As for how race is discussed on the show, it mostly stays in line with the take-no-prisoners style of writing. But Veep needs to be careful about keeping enough POC characters onscreen in order to disarm its more outrageous lines. For example, in “Justice” (S06E04), Dan complains to his makeup artist, “Can we go easy on the bronzer, please? I’m starting to look like a diversity hire.” Is this funny? Yep. But it’s only funny so long as the cast is actually diverse. Once it veers too white, as Season 6 threatens to do, the racist jokes will be a lot harder to swallow.
Overall, average by numbers but the POC characters who do exist are funny and well-rounded.
Catherine (Sarah Sutherland), Selina’s daughter, goes through multiple romances in the first four seasons of Veep but reveals that she is in love with a woman in “C**Tgate” (S05E06). Her girlfriend Marjorie (Clea DuVall) is an emotionless creature who reminds me of Captain Ray Holt from Brooklyn Nine-Nine, whose catatonically dry humor confuses everyone around them (and delights me to no end).
Veep does a great job of integrating LGBTQ storylines without ever making it seemed forced. They touch upon bisexuality, the process of coming out, same-sex marriage, and the complications of having children without ever missing a foul-mouthed beat.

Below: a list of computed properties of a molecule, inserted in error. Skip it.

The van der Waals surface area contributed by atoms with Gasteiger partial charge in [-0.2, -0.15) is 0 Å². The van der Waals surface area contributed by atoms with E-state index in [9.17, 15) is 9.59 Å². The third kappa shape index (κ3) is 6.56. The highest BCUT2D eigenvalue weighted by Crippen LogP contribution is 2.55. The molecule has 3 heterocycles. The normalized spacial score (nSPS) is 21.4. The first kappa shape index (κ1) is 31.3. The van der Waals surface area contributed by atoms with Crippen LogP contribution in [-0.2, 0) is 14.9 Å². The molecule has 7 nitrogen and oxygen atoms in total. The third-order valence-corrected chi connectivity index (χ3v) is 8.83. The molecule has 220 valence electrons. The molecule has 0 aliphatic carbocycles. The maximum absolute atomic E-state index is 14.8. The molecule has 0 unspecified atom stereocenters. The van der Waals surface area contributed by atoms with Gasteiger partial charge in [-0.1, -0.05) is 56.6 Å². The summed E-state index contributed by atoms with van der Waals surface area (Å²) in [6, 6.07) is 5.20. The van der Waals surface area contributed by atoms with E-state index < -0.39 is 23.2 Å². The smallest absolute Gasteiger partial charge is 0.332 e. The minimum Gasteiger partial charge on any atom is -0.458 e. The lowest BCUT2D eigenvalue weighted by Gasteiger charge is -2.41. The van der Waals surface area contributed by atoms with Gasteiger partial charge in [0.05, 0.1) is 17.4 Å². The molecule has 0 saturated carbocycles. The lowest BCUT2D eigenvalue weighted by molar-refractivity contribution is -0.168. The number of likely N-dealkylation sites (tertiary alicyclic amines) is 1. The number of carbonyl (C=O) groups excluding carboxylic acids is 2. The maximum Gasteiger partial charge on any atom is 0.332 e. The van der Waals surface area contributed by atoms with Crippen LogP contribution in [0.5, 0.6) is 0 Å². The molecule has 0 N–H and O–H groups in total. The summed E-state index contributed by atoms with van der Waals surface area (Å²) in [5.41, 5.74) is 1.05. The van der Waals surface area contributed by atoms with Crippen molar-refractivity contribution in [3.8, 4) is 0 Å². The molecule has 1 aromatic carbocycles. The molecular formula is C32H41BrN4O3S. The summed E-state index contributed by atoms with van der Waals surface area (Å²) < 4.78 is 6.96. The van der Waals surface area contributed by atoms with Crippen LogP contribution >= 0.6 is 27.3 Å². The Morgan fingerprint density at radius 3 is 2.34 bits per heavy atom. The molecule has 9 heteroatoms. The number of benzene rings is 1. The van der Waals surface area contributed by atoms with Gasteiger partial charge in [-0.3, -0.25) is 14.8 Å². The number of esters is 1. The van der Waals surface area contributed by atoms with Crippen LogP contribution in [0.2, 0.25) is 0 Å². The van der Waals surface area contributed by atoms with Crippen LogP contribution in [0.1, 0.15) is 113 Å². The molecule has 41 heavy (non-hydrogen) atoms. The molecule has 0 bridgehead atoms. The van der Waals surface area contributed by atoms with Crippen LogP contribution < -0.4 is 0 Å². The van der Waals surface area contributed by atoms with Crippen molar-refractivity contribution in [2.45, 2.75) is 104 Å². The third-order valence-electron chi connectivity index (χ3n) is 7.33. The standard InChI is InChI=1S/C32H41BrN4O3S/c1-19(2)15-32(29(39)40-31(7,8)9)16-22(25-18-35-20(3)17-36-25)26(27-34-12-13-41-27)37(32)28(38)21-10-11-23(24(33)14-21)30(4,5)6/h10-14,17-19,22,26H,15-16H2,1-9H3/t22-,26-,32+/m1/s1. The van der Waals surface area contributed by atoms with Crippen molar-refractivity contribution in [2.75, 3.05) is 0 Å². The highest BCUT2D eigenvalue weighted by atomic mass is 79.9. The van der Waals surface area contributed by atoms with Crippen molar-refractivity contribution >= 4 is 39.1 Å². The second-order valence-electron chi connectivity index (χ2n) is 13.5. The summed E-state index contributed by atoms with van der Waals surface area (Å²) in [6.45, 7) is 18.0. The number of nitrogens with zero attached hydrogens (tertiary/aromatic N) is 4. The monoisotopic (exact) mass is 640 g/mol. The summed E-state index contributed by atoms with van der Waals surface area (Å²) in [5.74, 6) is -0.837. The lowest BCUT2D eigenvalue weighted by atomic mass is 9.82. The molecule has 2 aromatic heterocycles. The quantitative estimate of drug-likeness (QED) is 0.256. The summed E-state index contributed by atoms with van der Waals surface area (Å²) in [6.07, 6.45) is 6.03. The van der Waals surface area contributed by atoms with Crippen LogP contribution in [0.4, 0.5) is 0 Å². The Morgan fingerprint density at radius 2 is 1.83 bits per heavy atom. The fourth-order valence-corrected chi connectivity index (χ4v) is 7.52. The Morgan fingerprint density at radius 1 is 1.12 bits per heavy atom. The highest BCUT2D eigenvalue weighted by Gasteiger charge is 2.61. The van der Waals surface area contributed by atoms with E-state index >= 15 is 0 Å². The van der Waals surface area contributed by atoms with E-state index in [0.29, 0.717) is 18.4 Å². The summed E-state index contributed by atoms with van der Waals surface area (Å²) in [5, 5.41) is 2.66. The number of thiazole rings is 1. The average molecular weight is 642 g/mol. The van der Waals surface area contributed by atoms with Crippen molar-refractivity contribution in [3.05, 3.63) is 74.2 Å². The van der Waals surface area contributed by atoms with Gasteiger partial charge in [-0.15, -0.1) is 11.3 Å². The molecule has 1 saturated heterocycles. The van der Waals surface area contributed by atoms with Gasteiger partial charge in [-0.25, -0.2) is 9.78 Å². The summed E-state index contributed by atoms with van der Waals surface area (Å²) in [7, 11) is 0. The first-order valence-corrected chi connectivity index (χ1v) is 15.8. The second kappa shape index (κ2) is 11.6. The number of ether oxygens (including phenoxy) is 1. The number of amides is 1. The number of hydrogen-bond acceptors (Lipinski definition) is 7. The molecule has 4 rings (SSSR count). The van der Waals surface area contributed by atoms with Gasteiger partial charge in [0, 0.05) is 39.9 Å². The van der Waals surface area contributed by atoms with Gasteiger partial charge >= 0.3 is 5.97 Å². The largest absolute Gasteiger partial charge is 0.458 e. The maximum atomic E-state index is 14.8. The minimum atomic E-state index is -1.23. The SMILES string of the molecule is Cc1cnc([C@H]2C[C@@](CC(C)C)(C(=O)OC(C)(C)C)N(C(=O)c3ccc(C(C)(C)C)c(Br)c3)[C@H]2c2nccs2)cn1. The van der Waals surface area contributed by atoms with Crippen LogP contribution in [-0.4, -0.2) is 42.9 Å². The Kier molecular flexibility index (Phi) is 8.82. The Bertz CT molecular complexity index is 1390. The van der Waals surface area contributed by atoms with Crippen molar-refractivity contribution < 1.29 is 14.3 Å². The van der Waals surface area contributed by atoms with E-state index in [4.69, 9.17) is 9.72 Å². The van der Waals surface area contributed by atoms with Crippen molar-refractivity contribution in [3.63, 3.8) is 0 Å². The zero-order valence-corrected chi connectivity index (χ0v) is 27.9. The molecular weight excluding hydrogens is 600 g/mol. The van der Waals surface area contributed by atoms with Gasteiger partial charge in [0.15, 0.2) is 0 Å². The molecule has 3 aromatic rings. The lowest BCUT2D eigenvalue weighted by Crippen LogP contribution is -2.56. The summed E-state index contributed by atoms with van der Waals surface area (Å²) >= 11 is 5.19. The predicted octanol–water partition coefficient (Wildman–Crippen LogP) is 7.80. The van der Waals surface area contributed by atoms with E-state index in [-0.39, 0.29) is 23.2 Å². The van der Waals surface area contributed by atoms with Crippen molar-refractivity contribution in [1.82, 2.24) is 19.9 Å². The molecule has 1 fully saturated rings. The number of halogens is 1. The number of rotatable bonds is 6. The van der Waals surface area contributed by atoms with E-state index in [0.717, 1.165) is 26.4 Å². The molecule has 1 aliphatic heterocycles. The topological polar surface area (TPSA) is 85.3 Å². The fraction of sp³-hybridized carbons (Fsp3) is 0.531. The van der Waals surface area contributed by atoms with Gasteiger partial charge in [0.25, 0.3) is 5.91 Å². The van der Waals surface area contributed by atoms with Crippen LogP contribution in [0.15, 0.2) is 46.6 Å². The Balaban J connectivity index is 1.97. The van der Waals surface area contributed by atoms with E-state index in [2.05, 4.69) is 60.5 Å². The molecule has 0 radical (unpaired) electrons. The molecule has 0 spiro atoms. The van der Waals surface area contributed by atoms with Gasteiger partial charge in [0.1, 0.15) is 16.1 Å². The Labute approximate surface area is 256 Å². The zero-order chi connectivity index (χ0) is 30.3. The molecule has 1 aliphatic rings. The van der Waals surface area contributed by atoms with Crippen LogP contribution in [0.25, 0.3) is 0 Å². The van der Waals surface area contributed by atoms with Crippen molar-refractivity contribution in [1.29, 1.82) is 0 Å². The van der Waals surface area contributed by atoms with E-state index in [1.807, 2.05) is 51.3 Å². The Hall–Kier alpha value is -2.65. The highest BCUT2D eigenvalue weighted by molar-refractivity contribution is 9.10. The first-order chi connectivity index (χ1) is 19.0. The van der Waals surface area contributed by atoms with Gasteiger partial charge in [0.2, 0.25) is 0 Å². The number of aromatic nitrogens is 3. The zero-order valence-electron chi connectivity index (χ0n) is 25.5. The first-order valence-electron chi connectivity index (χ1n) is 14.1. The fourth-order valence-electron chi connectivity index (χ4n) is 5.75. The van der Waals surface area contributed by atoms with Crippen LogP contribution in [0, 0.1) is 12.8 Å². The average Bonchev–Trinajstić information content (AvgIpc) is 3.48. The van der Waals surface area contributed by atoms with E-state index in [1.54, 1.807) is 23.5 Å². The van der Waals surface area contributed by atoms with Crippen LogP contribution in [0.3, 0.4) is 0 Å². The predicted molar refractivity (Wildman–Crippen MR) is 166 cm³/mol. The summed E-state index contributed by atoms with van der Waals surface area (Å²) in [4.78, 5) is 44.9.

If I was only scoring Seasons 5-6, this category would get full points. But the review covers all 58 episodes and by those standards the relationship between Catherine and Marjorie sees relatively minor screen time.
Deduction for Disability: -0.50
We discuss above that racist jokes only land so long as the cast is diverse. By similar logic, jokes about “retards” or calling someone “autismo” only lands if there is any disabled representation, of which there is not.
Bonus for Age: +0.50
Women over 40 are irritatingly desexualized in Hollywood. Julia Louis-Dreyfus herself has acknowledged the double standard, in hilarious fashion as she joins a sketch on Inside Amy Schumer that centers on Louis-Dreyfus’ “last fuckable day in Hollywood.” On Veep, women over 50 are depicted as sexually active and worthy of objectification. Normally kind of a weird thing to strive for, but appropriate for the show’s un-PC bent.
Mediaversity Grade: B 4.06/5
Veep can be a bit of a grab bag. It’s both feminist and women-hating; racially progressive and racist; offensive and hilarious by turns. But somehow it all comes together.
I can’t say how the show will hold up against the test of time, however. As I discuss in my reviews for GLOW and Silicon Valley, satire is feeling less effective these days in a cultural environment that, broadly speaking, has no concept of irony nor appetite for mental legwork. It won’t keep me from watching Veep. But unlike Selina Meyer’s desperate grabs for power, I hope the show knows when to bow out gracefully.